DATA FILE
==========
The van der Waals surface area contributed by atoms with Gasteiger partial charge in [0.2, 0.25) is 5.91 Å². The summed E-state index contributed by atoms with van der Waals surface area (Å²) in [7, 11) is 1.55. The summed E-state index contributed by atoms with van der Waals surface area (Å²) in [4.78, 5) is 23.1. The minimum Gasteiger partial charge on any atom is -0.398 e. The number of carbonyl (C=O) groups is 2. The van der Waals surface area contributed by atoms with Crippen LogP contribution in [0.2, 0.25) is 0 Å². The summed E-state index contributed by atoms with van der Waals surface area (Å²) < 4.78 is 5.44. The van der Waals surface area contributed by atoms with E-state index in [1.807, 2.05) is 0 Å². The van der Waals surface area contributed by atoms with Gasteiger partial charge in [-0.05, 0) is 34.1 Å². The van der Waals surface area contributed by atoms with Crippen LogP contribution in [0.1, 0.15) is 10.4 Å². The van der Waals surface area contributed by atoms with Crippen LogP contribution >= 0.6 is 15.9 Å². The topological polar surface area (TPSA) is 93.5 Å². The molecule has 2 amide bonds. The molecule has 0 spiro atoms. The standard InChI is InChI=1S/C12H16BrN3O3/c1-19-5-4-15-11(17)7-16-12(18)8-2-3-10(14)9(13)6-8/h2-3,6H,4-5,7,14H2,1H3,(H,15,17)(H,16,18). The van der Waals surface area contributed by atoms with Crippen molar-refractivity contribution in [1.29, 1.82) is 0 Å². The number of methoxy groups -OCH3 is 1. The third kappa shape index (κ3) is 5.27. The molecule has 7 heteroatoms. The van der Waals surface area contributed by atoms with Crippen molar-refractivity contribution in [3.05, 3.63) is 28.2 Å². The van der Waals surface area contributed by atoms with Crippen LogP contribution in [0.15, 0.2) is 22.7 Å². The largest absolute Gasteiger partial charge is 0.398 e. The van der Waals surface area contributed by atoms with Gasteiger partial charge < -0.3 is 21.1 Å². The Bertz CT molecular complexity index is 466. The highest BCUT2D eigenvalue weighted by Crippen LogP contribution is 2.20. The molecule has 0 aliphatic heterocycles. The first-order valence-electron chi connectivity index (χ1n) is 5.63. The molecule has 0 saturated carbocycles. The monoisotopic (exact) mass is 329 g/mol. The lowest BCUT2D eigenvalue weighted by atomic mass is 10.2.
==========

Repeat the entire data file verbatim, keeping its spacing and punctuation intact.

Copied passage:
The van der Waals surface area contributed by atoms with Gasteiger partial charge in [0.2, 0.25) is 5.91 Å². The summed E-state index contributed by atoms with van der Waals surface area (Å²) in [7, 11) is 1.55. The summed E-state index contributed by atoms with van der Waals surface area (Å²) in [4.78, 5) is 23.1. The minimum Gasteiger partial charge on any atom is -0.398 e. The number of carbonyl (C=O) groups is 2. The van der Waals surface area contributed by atoms with Crippen LogP contribution in [0.2, 0.25) is 0 Å². The summed E-state index contributed by atoms with van der Waals surface area (Å²) < 4.78 is 5.44. The van der Waals surface area contributed by atoms with E-state index in [1.807, 2.05) is 0 Å². The van der Waals surface area contributed by atoms with Gasteiger partial charge in [-0.05, 0) is 34.1 Å². The van der Waals surface area contributed by atoms with Crippen LogP contribution in [0.1, 0.15) is 10.4 Å². The van der Waals surface area contributed by atoms with Crippen LogP contribution >= 0.6 is 15.9 Å². The topological polar surface area (TPSA) is 93.5 Å². The molecule has 2 amide bonds. The molecule has 0 spiro atoms. The standard InChI is InChI=1S/C12H16BrN3O3/c1-19-5-4-15-11(17)7-16-12(18)8-2-3-10(14)9(13)6-8/h2-3,6H,4-5,7,14H2,1H3,(H,15,17)(H,16,18). The van der Waals surface area contributed by atoms with Crippen molar-refractivity contribution in [1.29, 1.82) is 0 Å². The number of methoxy groups -OCH3 is 1. The third kappa shape index (κ3) is 5.27. The molecule has 7 heteroatoms. The van der Waals surface area contributed by atoms with Crippen molar-refractivity contribution in [3.05, 3.63) is 28.2 Å². The van der Waals surface area contributed by atoms with Crippen LogP contribution in [0.15, 0.2) is 22.7 Å². The largest absolute Gasteiger partial charge is 0.398 e. The van der Waals surface area contributed by atoms with Gasteiger partial charge < -0.3 is 21.1 Å². The Bertz CT molecular complexity index is 466. The highest BCUT2D eigenvalue weighted by Crippen LogP contribution is 2.20. The molecule has 0 aliphatic heterocycles. The first-order valence-electron chi connectivity index (χ1n) is 5.63. The molecule has 0 saturated carbocycles. The monoisotopic (exact) mass is 329 g/mol. The lowest BCUT2D eigenvalue weighted by atomic mass is 10.2.